The back legs came out a startling bright yellow-orange. The muconium had spilled and bathed the cria in feces. Chances were good she had aspirated it into her lungs as well. Due to her lack of movement and color, we assumed the baby was dead. Her eyes were closed and she was covered with the orange color and fecal particles. Disappointed but unwilling to see this as a complete loss, I began setting up to harvest the colostrum to freeze, and planned to put Maria in with another mother who was having trouble producing enough milk, in the hope that Maria would help feed the other baby.

As Jana and I began the mop-up on Maria (she was still very groggy), Lynette suddenly burst out, "This baby is BREATHING!!" And sure enough, the dead cria was breathing….and moving around! We'd forgotten to take into account the fact that the cria was also somewhat sedated from the dose we gave her mama.

We were all stunned for a count of 3, then Dr. Jana picked her up by her hind legs and swung her a bit, and began rubbing her with a towel. Her heart rate and respiratory rate were extremely fast, but the fact remained that her heart and her lungs were both working! We took her to the barn and began drying her off with the hair dryer to keep her body temperature from dropping as the sun went down. Maria started to wake up and got to her feet, so we whisked her off to the barn as well. Pretty soon it was party of drying and rubbing and cleaning and giving antibiotic shots (to both girls) and milking colostrum and tubing the baby and the baby trying to get up…..Our new friend Linda had joined us on her way home from work, so we put her to work too!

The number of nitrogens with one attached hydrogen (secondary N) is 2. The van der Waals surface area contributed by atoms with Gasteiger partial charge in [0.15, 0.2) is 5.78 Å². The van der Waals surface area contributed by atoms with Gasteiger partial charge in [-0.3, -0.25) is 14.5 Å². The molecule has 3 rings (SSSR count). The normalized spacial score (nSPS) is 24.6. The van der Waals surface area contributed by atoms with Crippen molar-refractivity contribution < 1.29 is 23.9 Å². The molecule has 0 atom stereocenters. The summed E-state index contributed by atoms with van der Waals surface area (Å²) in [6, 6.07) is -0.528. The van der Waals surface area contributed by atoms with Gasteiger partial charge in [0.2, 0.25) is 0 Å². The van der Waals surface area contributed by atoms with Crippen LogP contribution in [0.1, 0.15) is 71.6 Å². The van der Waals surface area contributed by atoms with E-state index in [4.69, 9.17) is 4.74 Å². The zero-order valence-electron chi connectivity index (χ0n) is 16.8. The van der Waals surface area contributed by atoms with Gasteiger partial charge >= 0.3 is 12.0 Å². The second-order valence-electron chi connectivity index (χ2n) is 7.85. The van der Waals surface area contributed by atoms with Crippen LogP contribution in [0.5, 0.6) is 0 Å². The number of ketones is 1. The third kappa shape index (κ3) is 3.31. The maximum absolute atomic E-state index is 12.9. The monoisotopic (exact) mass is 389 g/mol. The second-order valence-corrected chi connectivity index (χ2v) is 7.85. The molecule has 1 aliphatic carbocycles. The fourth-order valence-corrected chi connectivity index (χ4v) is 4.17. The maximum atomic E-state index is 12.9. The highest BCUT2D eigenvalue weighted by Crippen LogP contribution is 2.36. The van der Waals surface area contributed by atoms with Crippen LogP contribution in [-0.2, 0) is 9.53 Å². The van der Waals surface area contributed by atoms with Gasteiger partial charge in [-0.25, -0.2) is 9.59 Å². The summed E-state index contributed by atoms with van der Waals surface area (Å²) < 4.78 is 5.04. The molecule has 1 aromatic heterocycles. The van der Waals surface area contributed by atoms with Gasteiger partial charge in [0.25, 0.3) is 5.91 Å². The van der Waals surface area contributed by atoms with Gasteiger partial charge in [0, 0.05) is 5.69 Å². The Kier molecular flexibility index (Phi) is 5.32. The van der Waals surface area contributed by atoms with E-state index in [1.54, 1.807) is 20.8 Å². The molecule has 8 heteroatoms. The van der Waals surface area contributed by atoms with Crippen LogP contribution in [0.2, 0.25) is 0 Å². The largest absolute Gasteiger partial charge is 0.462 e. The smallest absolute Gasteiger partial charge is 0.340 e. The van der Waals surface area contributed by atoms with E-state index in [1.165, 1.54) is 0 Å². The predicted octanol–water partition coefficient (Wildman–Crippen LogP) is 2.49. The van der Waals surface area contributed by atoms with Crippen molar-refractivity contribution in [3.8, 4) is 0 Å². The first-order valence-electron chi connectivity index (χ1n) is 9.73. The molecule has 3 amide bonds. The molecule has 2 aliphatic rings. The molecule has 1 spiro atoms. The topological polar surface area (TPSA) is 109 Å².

I would say that 30 minutes to standing is about an average time for our crias. 20 minutes is exceptional, and once in awhile we get one that stands in less than 10 minutes. Today's little girl, despite her horrendous beginnings, her share of the anesthesia, and having been crammed into a space too small for her 12.5 lbs, was on her feet in 30 minutes. I still can't quite believe it. It still leaves me a little breathless.

Once the baby was dry, we put a coat on her and took her out with her mom to a small pen by the barn. Maria had been very dopey while we were fussing with her in the barn, but now she seemed like her old self, and began clucking to the baby, nuzzling her and humming. This was the last bridge to cross--would maternal instinct kick in after all the intervention and interruption in the normal flow of the birthing process? The cria responded by trying again to get on her feet, and before we knew it, she was hunting for the source of the milk I had tubed her with, her mom standing like a champ for this little baby to nurse--the baby we had given up for dead.

God honored Lynette's prayer. Dr. Jana's skill and experience saved the day. Mom and cria went along as though nothing unusual had happened. The miraculous once again appeared in the here and now. God brought us the miracle of life today, and we are so grateful.